Erker’s 100-year old barn anchors farm
The red barn on Leon Erker’s farm near Wiggins, Colo., has been the site of Halloween parties and dances in the loft and numerous hot, dirty summers spent stacking hay in the same loft.
Built in 1919, the deed has the names of the original homesteader, Bill Epple Sr., and his namesake who inherited it. The only other names are Erker’s and Woodrow Wilson, the 28th U.S. president who was in the White House at the time it was built.
Erker purchased the farm in 1976, knowing it well from the years he and his brother helped the Epples stack hay. The original home, located just south of the barn, was razed after Erker built a new home overlooking the barn in the 1990s. A windmill and yellow roses remain in what was the yard.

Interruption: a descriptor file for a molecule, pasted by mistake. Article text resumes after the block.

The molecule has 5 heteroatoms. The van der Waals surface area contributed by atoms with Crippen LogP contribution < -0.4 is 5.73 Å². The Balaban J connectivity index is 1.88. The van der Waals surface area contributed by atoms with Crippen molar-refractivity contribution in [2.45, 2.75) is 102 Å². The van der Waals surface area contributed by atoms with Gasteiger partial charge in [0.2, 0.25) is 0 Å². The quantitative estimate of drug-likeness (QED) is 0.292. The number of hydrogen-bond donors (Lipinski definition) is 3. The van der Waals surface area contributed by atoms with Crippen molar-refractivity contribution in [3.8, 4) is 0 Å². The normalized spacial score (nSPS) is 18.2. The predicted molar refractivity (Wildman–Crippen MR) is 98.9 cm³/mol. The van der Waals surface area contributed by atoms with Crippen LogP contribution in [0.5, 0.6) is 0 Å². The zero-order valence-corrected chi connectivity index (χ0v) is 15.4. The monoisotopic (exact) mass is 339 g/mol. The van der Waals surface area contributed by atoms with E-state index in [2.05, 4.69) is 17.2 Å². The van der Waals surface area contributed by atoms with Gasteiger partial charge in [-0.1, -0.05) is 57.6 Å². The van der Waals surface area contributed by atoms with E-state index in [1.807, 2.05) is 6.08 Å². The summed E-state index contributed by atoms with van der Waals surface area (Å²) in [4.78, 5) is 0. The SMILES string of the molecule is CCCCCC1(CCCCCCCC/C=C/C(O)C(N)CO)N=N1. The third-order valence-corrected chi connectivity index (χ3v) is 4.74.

Erker farmed and ran cattle in partnership with his brother, Stanley, until his brother’s death in 2015. The alfalfa and cattle operations were scaled back, though Erker continues to raise wheat in an area known for impressive dryland crops.
The barn includes horse stalls, once used for the horses that farmed the fields, now worn smooth around the hay feeders. Like many barns of the era, people could access the loft by a ladder on the wall and then fork hay into mangers below. Erker said the east side was added later and had to be stabilized.
The barn is still in use, housing the occasional cow calf pair or providing shelter from winter storms. ❖
— Gabel is an assistant editor and reporter for The Fence Post. She can be reached at firstname.lastname@example.org or (970) 392-4410.
WASHINGTON — The U.S. Department of Agriculture today, Aug. 18, announced another installment (phase) in assistance to commodity and specialty crop producers impacted by natural disaster events in 2020 and 2021. More than 18,000 producers…
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